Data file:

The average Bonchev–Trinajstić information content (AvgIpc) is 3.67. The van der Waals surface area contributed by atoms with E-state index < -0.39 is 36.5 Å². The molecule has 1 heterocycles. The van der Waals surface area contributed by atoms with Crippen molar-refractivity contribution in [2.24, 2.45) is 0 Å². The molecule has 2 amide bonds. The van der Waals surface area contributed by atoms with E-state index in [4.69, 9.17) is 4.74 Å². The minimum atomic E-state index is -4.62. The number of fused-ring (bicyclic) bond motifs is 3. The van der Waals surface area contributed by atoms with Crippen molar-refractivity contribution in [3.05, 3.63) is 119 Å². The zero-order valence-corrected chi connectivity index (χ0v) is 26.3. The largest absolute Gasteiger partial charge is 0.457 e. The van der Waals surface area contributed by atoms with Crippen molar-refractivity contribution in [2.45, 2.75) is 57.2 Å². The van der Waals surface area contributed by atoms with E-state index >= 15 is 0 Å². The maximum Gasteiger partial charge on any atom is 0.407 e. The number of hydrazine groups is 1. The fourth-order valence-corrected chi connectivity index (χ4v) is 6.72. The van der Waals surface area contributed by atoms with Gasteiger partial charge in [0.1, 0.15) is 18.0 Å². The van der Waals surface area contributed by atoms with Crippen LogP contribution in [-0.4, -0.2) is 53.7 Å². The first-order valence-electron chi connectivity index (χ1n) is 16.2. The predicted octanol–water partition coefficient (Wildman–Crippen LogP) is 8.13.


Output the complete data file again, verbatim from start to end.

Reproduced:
The average Bonchev–Trinajstić information content (AvgIpc) is 3.67. The van der Waals surface area contributed by atoms with E-state index < -0.39 is 36.5 Å². The molecule has 1 heterocycles. The van der Waals surface area contributed by atoms with Crippen molar-refractivity contribution in [2.24, 2.45) is 0 Å². The molecule has 2 amide bonds. The van der Waals surface area contributed by atoms with E-state index in [4.69, 9.17) is 4.74 Å². The minimum atomic E-state index is -4.62. The number of fused-ring (bicyclic) bond motifs is 3. The van der Waals surface area contributed by atoms with Crippen molar-refractivity contribution in [3.05, 3.63) is 119 Å². The zero-order valence-corrected chi connectivity index (χ0v) is 26.3. The largest absolute Gasteiger partial charge is 0.457 e. The van der Waals surface area contributed by atoms with Crippen molar-refractivity contribution in [2.45, 2.75) is 57.2 Å². The van der Waals surface area contributed by atoms with E-state index >= 15 is 0 Å². The maximum Gasteiger partial charge on any atom is 0.407 e. The number of hydrazine groups is 1. The fourth-order valence-corrected chi connectivity index (χ4v) is 6.72. The van der Waals surface area contributed by atoms with Gasteiger partial charge in [0.1, 0.15) is 18.0 Å². The van der Waals surface area contributed by atoms with Crippen LogP contribution in [-0.4, -0.2) is 53.7 Å². The first-order valence-electron chi connectivity index (χ1n) is 16.2. The predicted octanol–water partition coefficient (Wildman–Crippen LogP) is 8.13.